The holiday was not without its difficulties, especially Christmas Day. A (unexpected, for some reason) multi-family event - sort of like two separate families celebrating in one house together, but not - was thoroughly booby trapped with a pregnant girl (39 weeks, I believe), who I didn't find out might be coming until we pulled out of our driveway (ah, yes, my husband, deliverer of last-minute surprises/bombs), plus a rather rude girl who was there last year with her toddler and this time showed up with a 3-month old, too. Fabulous. What things make me the most anxious? Very pregnant women. Check. Toddlers. Check. People fawning over said pregnant women and/or small children when I.am.sitting.right.there.God.damn.it! Check, check, double check. I felt like I was going to hyperventilate, and had to walk outside in the drizzle with my husband for awhile to regain my composure. (Paul told me later when he saw these strangers - the pregnant girl and the small family - come in the door, he was fully prepared to scoop me up and take me home. By some miracle, that wasn't necessary in the end, perhaps because I stayed away from pregnant girl and small family. I feel a bit rude for not talking to the pregnant girl - who happens to be related by marriage - but I'm sure if anyone told her that we lost our babies, she'd probably have understood. I was certainly not going to be the one to say it.)
All was not lost that day. Paul's younger brother and our sister-in-law presented us with a beautifully wrapped package to unwrap together. Inside were two velvet stockings, a dark red one with "A" and a dark blue one with "B" embroidered on them, and inside of each was a little Christmas ball with the appropriate baby's name, two hearts and 2011 written in metallic ink. They were precious and I burst into tears immediately. They made sets for each of the other family members' trees, too, which meant the absolute world to me...the mama who is so terrified our babies will be forgotten. It makes me cry just thinking of it now. (I'm sure the other family wondered what the Hell was going on, since we were all crying and hugging.)
Debriefing the holiday, though, we both realized it felt very unbalanced and quite wrong, almost like the world was singing off key and it hurt our ears. It wasn't comfortable, it wasn't fun, and we're both very, very glad it's over with. We have all year to plan for next Christmas, and this will be the time we really start changing the traditions that are important to us. "Normal" and "usual" feel - and are - so abnormal in light of our loss. We plan to host his family for Christmas next year, and it's our turn, anyway, since we haven't done it since 2008. The rest of the holiday? I don't know. We'll see.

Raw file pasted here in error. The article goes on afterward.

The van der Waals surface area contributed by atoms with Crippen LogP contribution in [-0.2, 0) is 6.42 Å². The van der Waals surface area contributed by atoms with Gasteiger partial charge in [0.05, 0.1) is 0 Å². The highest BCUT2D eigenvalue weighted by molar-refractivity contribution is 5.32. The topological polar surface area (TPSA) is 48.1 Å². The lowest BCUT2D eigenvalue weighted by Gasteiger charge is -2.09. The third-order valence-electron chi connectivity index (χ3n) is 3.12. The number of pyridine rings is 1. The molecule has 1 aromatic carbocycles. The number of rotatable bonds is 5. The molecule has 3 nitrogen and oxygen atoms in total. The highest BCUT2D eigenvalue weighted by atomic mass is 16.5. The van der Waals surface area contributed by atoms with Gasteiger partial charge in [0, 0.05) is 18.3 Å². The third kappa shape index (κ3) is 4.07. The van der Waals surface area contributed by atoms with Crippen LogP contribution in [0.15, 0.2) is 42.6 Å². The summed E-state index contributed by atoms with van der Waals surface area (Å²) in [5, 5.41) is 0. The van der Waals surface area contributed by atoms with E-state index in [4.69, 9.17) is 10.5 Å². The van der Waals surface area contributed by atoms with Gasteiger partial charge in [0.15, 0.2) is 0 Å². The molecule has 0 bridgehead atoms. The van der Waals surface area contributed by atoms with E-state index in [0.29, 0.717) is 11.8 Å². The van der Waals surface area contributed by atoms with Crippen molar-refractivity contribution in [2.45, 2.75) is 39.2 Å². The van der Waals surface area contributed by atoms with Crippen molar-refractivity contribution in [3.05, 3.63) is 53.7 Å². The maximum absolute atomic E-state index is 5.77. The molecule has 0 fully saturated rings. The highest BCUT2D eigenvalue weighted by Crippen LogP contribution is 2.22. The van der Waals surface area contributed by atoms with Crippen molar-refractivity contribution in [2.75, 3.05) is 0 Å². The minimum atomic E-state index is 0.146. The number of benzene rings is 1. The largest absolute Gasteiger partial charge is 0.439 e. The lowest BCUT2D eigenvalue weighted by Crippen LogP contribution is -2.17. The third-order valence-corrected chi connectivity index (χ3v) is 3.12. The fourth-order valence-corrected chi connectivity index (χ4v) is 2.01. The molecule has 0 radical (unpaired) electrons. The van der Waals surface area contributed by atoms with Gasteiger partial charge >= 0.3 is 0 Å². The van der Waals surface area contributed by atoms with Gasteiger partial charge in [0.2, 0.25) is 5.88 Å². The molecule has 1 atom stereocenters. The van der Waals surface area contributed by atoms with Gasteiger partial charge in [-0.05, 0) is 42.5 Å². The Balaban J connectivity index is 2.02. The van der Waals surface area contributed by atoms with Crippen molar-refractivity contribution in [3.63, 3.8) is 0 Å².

In other news, the past week of chaos has really helped make the first half of my two-week wait (2ww) fly by. Today I'm 8dpiui and definitely feeling some things, but who knows whether they're pregnancy-related or PIO-related. I did have an odd craving this afternoon for sparkling cranberry juice and cold food - mostly vegetables - which I satisfied when I got home. The latter really brought me back, because during my twin pregnancy I could really only stomach cold foods, and actually craved them a lot of the time. I've also had the usual cramping/pulling/sharp ovary pains, boob pain, irritability, sleep issues and vivid dreams I've experienced before, but again, it could be the PIO at work. I still have no intention of peeing on a stick (POAS) any time before 13dpiui - the same point at which I got my first positive big fat positive (BFP - pregnancy test), if I do it at all.
*******Speaking of dreams, I had the most fascinating/disturbing series of pregnancy dreams last night. In one, I was at a baby shower for a fellow BLM blogger who also lost twins (and is pregnant again now) but whom I've never met and probably won't. It was super, super vivid and took place outside, in the spring or summer. W.E.I.R.D. but not as weird as what followed...
I apparently had been pregnant and miscarried again, perhaps at 13 weeks. My baby's body (yes, just one) was laying on paper towels on the counter in an exam room and looked at first quite a bit like Aliya and Bennett. Dr. M. was there and said we needed to do some testing on both me and the baby to see what had gone wrong this time. He covered the baby with more towels, but one little foot was sticking out, and I noticed I could see the shadow of a nail bed on the big toe (a detail I couldn't see on my babies in real life).
I got closer to examine the perfect little foot, remarking on how the baby seemed more developed than A and B, which was weird because he (yes, he) wasn't as far along. I pulled the towel up to look at the other foot and saw fingers attached to each little toe. Clearly, something was very, very wrong with my baby, but being the scientist I am (or was), I was fascinated rather than horrified and was not crying in my dream. Dr. M. took a drop of blood from me and put it on a card, then poked me and said, "Look, it turned red here, which means you have a MTHFR disorder." (That's a genetic blood clotting disorder that can cause early pregnancy loss, which neither A and B nor this dream baby were.) I've been replaying it in my head all day, hoping it's not a sign of things to come.